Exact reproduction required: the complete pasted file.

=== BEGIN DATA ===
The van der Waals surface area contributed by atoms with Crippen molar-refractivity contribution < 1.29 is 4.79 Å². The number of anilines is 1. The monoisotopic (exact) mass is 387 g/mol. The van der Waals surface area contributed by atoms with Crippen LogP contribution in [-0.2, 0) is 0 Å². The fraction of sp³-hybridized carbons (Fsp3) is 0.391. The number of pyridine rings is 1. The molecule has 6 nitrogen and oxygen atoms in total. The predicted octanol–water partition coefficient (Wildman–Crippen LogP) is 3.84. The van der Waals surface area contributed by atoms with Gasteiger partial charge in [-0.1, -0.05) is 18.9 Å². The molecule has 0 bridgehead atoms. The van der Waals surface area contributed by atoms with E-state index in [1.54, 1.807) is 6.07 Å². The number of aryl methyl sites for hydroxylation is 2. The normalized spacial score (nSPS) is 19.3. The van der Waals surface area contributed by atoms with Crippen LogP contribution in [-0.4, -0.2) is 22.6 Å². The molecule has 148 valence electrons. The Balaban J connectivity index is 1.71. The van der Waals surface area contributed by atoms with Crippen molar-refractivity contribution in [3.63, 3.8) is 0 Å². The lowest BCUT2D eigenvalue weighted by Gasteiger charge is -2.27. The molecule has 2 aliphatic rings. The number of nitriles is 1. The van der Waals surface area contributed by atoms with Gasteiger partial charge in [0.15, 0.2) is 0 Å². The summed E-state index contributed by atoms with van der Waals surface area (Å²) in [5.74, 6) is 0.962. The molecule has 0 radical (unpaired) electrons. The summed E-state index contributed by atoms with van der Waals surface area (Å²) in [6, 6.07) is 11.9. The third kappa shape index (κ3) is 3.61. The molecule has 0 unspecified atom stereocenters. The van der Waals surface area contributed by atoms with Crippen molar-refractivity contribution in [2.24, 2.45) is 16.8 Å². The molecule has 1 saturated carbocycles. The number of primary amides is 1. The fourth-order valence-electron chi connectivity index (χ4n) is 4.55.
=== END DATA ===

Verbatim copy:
The van der Waals surface area contributed by atoms with Crippen molar-refractivity contribution < 1.29 is 4.79 Å². The number of anilines is 1. The monoisotopic (exact) mass is 387 g/mol. The van der Waals surface area contributed by atoms with Crippen LogP contribution in [-0.2, 0) is 0 Å². The fraction of sp³-hybridized carbons (Fsp3) is 0.391. The number of pyridine rings is 1. The molecule has 6 nitrogen and oxygen atoms in total. The predicted octanol–water partition coefficient (Wildman–Crippen LogP) is 3.84. The van der Waals surface area contributed by atoms with Gasteiger partial charge in [-0.1, -0.05) is 18.9 Å². The molecule has 0 bridgehead atoms. The van der Waals surface area contributed by atoms with E-state index in [1.54, 1.807) is 6.07 Å². The number of aryl methyl sites for hydroxylation is 2. The normalized spacial score (nSPS) is 19.3. The van der Waals surface area contributed by atoms with Crippen LogP contribution in [-0.4, -0.2) is 22.6 Å². The molecule has 148 valence electrons. The Balaban J connectivity index is 1.71. The van der Waals surface area contributed by atoms with Crippen molar-refractivity contribution in [3.63, 3.8) is 0 Å². The lowest BCUT2D eigenvalue weighted by Gasteiger charge is -2.27. The molecule has 2 aliphatic rings. The number of nitriles is 1. The van der Waals surface area contributed by atoms with Gasteiger partial charge in [0.15, 0.2) is 0 Å². The summed E-state index contributed by atoms with van der Waals surface area (Å²) in [5.74, 6) is 0.962. The molecule has 0 radical (unpaired) electrons. The summed E-state index contributed by atoms with van der Waals surface area (Å²) in [6, 6.07) is 11.9. The third kappa shape index (κ3) is 3.61. The molecule has 0 unspecified atom stereocenters. The van der Waals surface area contributed by atoms with Crippen molar-refractivity contribution in [2.24, 2.45) is 16.8 Å². The molecule has 1 saturated carbocycles. The number of primary amides is 1. The fourth-order valence-electron chi connectivity index (χ4n) is 4.55.